If you or a family member have ever been admitted to a hospital or if you sell to hospitals within the USA understanding their charges, costs and payments can be a bit daunting. Hopefully this blog will help to ease the pain and provide a greater level of understanding. In this blog we will cover several terms and topics including:
- Hospital billed charges
- Contractual adjustments taken by insurers
- Allowed amount
- Paid amounts to hospitals (by an insurer or patient)
- Hospital expenses
At the end of this blog it is our hope that you have an appreciation and understanding of why price transparency is both confusing and essential.
Hospital billed charges are list prices similar to what medical equipment manufacturers provide as a suggested list price. GPOs, IDNs, hospital systems and individual hospitals typically negotiate from this suggested list price to something below it. In the end, different customers pay different amounts for the same product.
Health insurance organizations (payors) do the same thing. They negotiate private contracts with hospitals for discounts off their billed charges (equivalent to a manufacturers list price), and insurers end up paying different amounts to a hospital for the same procedure. This is called a contractual adjustment.
Are you confused yet?
We know this can be confusing so let’s look at a high-level summary and then provide some detailed context and examples.
The following is a brief summary of the relationship between the terms discussed below:
Hospital Billed Charges – Contractual Adjustments = Allowed Amount
Allowed Amount = Paid Amount by Insurer + Patient Share
Hospital Cost = Hospital Expenses for Providing Care
Let’s look at each of these.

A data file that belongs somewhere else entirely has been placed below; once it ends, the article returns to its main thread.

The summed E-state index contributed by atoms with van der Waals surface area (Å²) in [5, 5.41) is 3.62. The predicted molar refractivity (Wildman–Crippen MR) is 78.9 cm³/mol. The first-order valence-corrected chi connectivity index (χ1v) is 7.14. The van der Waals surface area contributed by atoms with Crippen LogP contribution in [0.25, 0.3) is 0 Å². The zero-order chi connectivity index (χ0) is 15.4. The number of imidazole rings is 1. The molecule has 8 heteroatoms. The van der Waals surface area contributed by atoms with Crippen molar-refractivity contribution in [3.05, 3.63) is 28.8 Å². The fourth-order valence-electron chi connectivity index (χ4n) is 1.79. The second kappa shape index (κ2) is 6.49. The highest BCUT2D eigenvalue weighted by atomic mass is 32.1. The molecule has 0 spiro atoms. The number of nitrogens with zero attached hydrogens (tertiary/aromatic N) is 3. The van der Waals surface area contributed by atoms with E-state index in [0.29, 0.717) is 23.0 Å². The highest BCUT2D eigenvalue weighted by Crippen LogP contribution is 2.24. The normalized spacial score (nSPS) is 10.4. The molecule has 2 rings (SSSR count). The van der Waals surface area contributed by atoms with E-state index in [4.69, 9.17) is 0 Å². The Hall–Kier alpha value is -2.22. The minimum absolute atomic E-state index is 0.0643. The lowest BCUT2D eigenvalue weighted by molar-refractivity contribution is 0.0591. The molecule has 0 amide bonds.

Hospital Billed Charges
Think of a hospital as a hotel. A hotel has a price list and charges you for the room, internet service, food and beverages. A hospital has a price list as well. It is called a “Chargemaster” or Charge Description Master (CDM). It includes medical procedures, lab tests, supplies, medications etc. A hospital charges for every item used by a patient along with its associated charges (billed charges) on every claim submitted to an insurance carrier or patient.
The billed charges for every item are the same for every payer so there is consistency. In most hospitals, billed charges only cover the hospital’s charges; they do not cover many professional fees. For example, if you are seen in the Emergency Department by a physician that is part of an outsourced service you will receive a separate bill for his/her service. If you need surgery you will also receive an invoice from the surgeon and the anesthesiologist or anesthetist.
Allowed Amounts & Contractual Adjustments
Just because a hospital bills for each item or service doesn’t mean it collects the full amount. In fact, hospital billed charges rarely equal the amount reported in the Chargemaster. In most situations, the amount hospitals actually receive in payment is less than the price appearing on the Chargemaster. Health insurance organizations (payors) negotiate discounts that are referred to as “contractual adjustments.” The size of the discount and how it is determined varies by payer. Let’s look at three (3) examples: